• Von Willebrand Disease

    Von Willebrand disease (VWD) is an inherited bleeding disorder caused by a defect or deficiency of a blood-clotting protein known as the von Willebrand factor. The von Willebrand factor is essential for the early stages of clotting and acts like glue to help the platelets stick together and form a blood clot. The von Willebrand factor (VWF) is one of a dozen proteins in the body that contribute to blood coagulation (clot formation).

    • Von Willebrand disease is often compared to hemophilia, but is a different condition and has a different pattern of bleeding.
    • Von Willebrand disease is the most common inherited bleeding disorder in the United States, and affects as many as 1 in every 1000 individuals.
    • Males and females have an equal chance of inheriting VWD; however, due to the bleeding challenge of monthly menses (periods), VWD is more frequently diagnosed in females.
    • A parent with VWD has a 50 percent chance of passing the gene to his or her child.
    • Von Willebrand disease is a lifelong condition that currently does not have a cure but can be successfully managed.

    Von Willebrand Disease Treatment at Dana-Farber/Boston Children's

    We treat our patients who have von Willibrand disease at the Boston Hemophilia Center, a federally-funded joint program between Boston Children’s Hospital and Brigham and Women's Physicians Organization. The Boston Hemophilia Center is the largest hemophilia treatment program in New England, and it provides treatment for a variety of bleeding disorders, including von Willebrand disease.

    The Boston Hemophilia Center treatment team helps children and adults with bleeding disorders to manage their illness as independently as possible and therefore lead more normal, healthy lives. Our patients receive the benefit of access to cutting edge treatments pioneered by our researchers.

    How is von Willebrand disease classified?

    There are three types of von Willebrand disease – Type 1, 2, and 3. Type 1 is the most common.

    • Type 1 VWD: Levels of the von Willebrand factor (VWF) are lower than normal (<30%)
    • Type 2 VWD: VWF is present but does not function normally. There are several subtypes of type 2 VWD, called 2A, 2B, 2M, and 2N. These subtypes are defined by the specific function of VWF that is not working properly, for example VWF’s ability to interact with platelets or with factor VIII (8).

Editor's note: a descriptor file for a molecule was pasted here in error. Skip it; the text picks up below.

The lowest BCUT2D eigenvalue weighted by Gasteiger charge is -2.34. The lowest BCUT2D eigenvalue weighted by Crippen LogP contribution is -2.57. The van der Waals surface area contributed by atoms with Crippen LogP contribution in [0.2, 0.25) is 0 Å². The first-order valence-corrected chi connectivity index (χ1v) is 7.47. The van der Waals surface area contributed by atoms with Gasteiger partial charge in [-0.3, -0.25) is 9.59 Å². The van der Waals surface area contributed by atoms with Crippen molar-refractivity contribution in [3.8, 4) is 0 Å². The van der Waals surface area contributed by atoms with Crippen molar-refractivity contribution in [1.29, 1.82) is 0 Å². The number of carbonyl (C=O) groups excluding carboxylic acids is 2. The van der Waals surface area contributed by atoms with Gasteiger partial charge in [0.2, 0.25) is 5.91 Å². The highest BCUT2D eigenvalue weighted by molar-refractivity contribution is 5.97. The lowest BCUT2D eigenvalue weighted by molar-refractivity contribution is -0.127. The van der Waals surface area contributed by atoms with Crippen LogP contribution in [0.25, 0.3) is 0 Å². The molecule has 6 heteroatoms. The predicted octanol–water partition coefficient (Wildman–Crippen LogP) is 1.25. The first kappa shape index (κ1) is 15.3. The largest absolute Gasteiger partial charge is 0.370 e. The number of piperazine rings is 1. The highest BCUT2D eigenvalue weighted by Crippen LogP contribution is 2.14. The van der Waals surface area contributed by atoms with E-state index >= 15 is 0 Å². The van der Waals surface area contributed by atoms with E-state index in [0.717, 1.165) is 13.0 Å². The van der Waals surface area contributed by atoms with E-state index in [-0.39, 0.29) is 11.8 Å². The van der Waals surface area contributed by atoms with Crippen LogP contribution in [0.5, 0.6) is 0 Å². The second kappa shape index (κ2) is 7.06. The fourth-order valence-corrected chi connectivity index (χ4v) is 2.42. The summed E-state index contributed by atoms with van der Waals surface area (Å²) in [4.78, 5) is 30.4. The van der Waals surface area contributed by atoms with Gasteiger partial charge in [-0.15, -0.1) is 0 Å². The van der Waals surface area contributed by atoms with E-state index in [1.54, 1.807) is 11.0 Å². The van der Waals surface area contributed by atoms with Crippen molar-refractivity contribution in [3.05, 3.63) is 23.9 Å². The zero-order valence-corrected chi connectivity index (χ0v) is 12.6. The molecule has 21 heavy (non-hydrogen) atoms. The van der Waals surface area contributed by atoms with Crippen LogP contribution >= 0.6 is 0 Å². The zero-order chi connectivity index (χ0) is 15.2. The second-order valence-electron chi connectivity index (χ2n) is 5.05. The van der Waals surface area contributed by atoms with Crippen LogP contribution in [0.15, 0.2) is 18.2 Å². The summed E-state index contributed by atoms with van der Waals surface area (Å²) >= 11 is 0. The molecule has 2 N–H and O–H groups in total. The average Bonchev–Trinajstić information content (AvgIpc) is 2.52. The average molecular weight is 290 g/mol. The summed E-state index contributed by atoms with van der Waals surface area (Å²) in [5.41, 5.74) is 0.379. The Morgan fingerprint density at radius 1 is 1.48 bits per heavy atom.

• Type 3 VWD: VWF is absent or very low. This is the rarest and most severe type. In these patients, bleeding symptoms are similar to those of hemophilia.

    What are von Willebrand disease symptoms and causes?

    Von Willebrand disease symptoms

    Von Willebrand disease symptoms can vary a great deal depending on the type and severity of the disease. Many children with mild cases of von Willebrand disease have no symptoms. Others can experience symptoms such as:

    • Frequent large bruises from minor bumps or injuries
    • Frequent or prolonged nosebleeds
    • Heavy or prolonged menstrual bleeding in girls
    • Unusually prolonged or heavy bleeding from the gums during teeth cleaning or other dental procedures
    • Unusually heavy bleeding after surgery
    • Excessive bleeding from minor cuts

    It is important to understand that some symptoms of VWD may resemble those of other more common medical problems. Because some of these symptoms can also point to other conditions, it’s important to have your child evaluated by a qualified medical professional for an accurate diagnosis and prompt treatment.

    Von Willebrand disease causes

    VWD is an inherited disorder. The gene responsible for the low levels of von Willebrand factor is inherited, or passed down, from a parent. A parent with the gene for VWD has a 50 percent chance of passing the gene on to his or her children.

    How is von Willebrand disease diagnosed?

    If your child is suspected of having VWD, he or she will be referred to a hematologist, a doctor with specialized training in treating blood disorders. Blood tests will be completed to measure the levels and function of VWF in the blood, including: